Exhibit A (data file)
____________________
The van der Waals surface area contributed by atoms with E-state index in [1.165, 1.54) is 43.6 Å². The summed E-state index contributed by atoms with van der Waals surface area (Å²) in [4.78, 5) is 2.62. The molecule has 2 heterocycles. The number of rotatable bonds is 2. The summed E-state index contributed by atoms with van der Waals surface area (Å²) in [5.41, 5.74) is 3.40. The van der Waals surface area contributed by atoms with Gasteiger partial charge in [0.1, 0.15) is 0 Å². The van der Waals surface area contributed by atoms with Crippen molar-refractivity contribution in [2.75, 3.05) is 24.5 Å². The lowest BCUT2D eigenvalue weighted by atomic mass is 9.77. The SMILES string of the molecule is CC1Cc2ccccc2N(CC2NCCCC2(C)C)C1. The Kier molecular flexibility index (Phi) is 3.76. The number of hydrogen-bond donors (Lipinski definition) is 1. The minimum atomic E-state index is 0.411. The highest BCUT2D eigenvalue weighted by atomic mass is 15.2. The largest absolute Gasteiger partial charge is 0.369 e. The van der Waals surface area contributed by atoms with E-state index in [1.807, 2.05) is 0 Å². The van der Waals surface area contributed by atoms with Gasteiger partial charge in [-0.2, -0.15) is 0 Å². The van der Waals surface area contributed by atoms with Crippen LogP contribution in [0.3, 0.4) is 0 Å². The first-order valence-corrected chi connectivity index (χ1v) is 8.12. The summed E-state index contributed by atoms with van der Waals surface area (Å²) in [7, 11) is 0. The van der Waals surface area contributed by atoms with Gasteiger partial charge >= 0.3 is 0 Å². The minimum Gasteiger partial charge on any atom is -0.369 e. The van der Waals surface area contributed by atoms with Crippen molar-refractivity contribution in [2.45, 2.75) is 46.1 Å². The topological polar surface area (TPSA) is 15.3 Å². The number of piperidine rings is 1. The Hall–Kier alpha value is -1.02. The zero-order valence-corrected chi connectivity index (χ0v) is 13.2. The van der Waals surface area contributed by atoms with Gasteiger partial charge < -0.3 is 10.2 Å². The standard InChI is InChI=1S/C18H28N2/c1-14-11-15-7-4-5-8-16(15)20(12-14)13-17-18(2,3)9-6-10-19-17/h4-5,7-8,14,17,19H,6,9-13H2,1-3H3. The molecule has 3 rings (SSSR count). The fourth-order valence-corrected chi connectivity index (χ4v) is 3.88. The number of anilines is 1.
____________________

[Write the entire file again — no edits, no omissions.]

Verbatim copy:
The van der Waals surface area contributed by atoms with E-state index in [1.165, 1.54) is 43.6 Å². The summed E-state index contributed by atoms with van der Waals surface area (Å²) in [4.78, 5) is 2.62. The molecule has 2 heterocycles. The number of rotatable bonds is 2. The summed E-state index contributed by atoms with van der Waals surface area (Å²) in [5.41, 5.74) is 3.40. The van der Waals surface area contributed by atoms with Gasteiger partial charge in [0.1, 0.15) is 0 Å². The van der Waals surface area contributed by atoms with Crippen molar-refractivity contribution in [2.75, 3.05) is 24.5 Å². The lowest BCUT2D eigenvalue weighted by atomic mass is 9.77. The SMILES string of the molecule is CC1Cc2ccccc2N(CC2NCCCC2(C)C)C1. The Kier molecular flexibility index (Phi) is 3.76. The number of hydrogen-bond donors (Lipinski definition) is 1. The minimum atomic E-state index is 0.411. The highest BCUT2D eigenvalue weighted by atomic mass is 15.2. The largest absolute Gasteiger partial charge is 0.369 e. The van der Waals surface area contributed by atoms with E-state index in [1.807, 2.05) is 0 Å². The van der Waals surface area contributed by atoms with Gasteiger partial charge in [-0.2, -0.15) is 0 Å². The van der Waals surface area contributed by atoms with Crippen LogP contribution in [0.3, 0.4) is 0 Å². The first-order valence-corrected chi connectivity index (χ1v) is 8.12. The summed E-state index contributed by atoms with van der Waals surface area (Å²) in [7, 11) is 0. The van der Waals surface area contributed by atoms with Gasteiger partial charge >= 0.3 is 0 Å². The minimum Gasteiger partial charge on any atom is -0.369 e. The van der Waals surface area contributed by atoms with Crippen molar-refractivity contribution in [2.45, 2.75) is 46.1 Å². The topological polar surface area (TPSA) is 15.3 Å². The number of piperidine rings is 1. The Hall–Kier alpha value is -1.02. The zero-order valence-corrected chi connectivity index (χ0v) is 13.2. The van der Waals surface area contributed by atoms with Gasteiger partial charge < -0.3 is 10.2 Å². The standard InChI is InChI=1S/C18H28N2/c1-14-11-15-7-4-5-8-16(15)20(12-14)13-17-18(2,3)9-6-10-19-17/h4-5,7-8,14,17,19H,6,9-13H2,1-3H3. The molecule has 3 rings (SSSR count). The fourth-order valence-corrected chi connectivity index (χ4v) is 3.88. The number of anilines is 1.